There’s so much more I could tell you about this wonderful family and the other children under its wings, but it would require violating their rights of privacy, so I’ll leave it at that. However, I did want to add that Crystal’s note bore other unexpected gifts because she demonstrates impressive recall of her own. She remembers the shabby church building the school occupied in its early years, a stark contrast to the newly renovated building we eventually moved to and which still houses the school more than twenty years later. She also recalls participating in a program called FAST (Families and Schools Together), a 12 -week series of dinners and special activities for families of children in the earliest grades, designed to build community among those families and keep them attached to the school through the long years until their child’s graduation. The fact that she remembers the program so vividly is a testimony to its success.

I’ll be briefer with the second story. I don’t think there’s any need for pseudonyms here. Our friend Bruce left the hospital last week after major surgery to excise a cancerous growth that had involved a long list of his inner organs. He was determined to approach the whole experience like a Jedi warrior, and he more than lived up to that aspiration. Bruce is a man of great faith, which surely was a factor in his survival and ongoing recovery. I wish I could emulate that faith, but I’m somehow missing a critical gene that would make that possible.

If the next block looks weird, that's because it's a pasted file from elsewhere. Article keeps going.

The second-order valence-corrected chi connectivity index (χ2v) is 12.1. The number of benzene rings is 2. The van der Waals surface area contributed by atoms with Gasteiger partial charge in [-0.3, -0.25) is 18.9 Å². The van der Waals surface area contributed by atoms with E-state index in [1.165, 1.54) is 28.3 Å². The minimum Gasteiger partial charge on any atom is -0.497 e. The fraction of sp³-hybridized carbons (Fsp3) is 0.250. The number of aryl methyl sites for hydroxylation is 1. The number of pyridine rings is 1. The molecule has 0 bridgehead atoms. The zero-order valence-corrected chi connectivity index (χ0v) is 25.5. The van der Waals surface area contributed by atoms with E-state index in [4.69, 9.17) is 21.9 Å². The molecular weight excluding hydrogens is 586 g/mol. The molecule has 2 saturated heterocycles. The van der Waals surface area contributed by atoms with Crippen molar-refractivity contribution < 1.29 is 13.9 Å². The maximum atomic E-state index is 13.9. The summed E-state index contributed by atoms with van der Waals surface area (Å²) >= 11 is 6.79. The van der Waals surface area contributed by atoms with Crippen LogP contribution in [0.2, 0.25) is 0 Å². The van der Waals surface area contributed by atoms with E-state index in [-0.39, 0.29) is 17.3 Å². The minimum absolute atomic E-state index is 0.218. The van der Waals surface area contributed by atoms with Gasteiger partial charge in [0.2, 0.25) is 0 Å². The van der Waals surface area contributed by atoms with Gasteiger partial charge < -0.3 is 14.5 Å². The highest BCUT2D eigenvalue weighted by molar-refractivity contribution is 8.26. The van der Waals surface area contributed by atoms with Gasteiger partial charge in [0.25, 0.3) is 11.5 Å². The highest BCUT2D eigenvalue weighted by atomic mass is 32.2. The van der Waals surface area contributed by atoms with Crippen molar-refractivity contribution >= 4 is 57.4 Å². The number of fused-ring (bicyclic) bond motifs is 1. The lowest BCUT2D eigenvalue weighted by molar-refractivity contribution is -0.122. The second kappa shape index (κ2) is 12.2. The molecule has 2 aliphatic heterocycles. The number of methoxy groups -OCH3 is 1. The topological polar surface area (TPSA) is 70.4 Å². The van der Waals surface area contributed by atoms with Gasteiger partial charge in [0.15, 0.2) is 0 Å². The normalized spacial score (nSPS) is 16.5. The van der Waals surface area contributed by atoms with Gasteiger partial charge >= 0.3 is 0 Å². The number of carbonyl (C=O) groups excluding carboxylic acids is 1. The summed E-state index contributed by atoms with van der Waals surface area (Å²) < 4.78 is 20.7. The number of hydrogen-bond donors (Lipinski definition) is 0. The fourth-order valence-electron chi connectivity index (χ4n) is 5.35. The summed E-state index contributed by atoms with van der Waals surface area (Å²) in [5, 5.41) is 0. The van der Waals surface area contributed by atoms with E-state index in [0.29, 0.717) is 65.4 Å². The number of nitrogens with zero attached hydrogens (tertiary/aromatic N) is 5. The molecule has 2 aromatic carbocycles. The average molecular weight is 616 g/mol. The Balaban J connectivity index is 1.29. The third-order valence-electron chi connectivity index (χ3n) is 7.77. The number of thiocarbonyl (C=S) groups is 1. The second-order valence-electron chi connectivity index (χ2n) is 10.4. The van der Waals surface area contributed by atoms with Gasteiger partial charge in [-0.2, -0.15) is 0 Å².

Yesterday, Rosellen and I visited him at the home of a friend who has been central to seeing him through the illness and the recovery. There he was, stretched out on the couch like a lady of leisure. His insides may be hollowed out, and he will forever have to accommodate some very uncomfortable “baggage,” but he is the same engaged and amusing man who has drawn so many people to him. We felt buoyed by the visit.

I guess that’s the link between the stories. They’re both uplifting at a time when we desperately need more of same. They’re another reminder of how much there is in our world to be grateful for.

 Now I can finally tackle cleaning up the mess that the winds brought this morning. I guess I should be grateful for the fact that it wasn’t raining.

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Marv Hoffman
By Marv Hoffman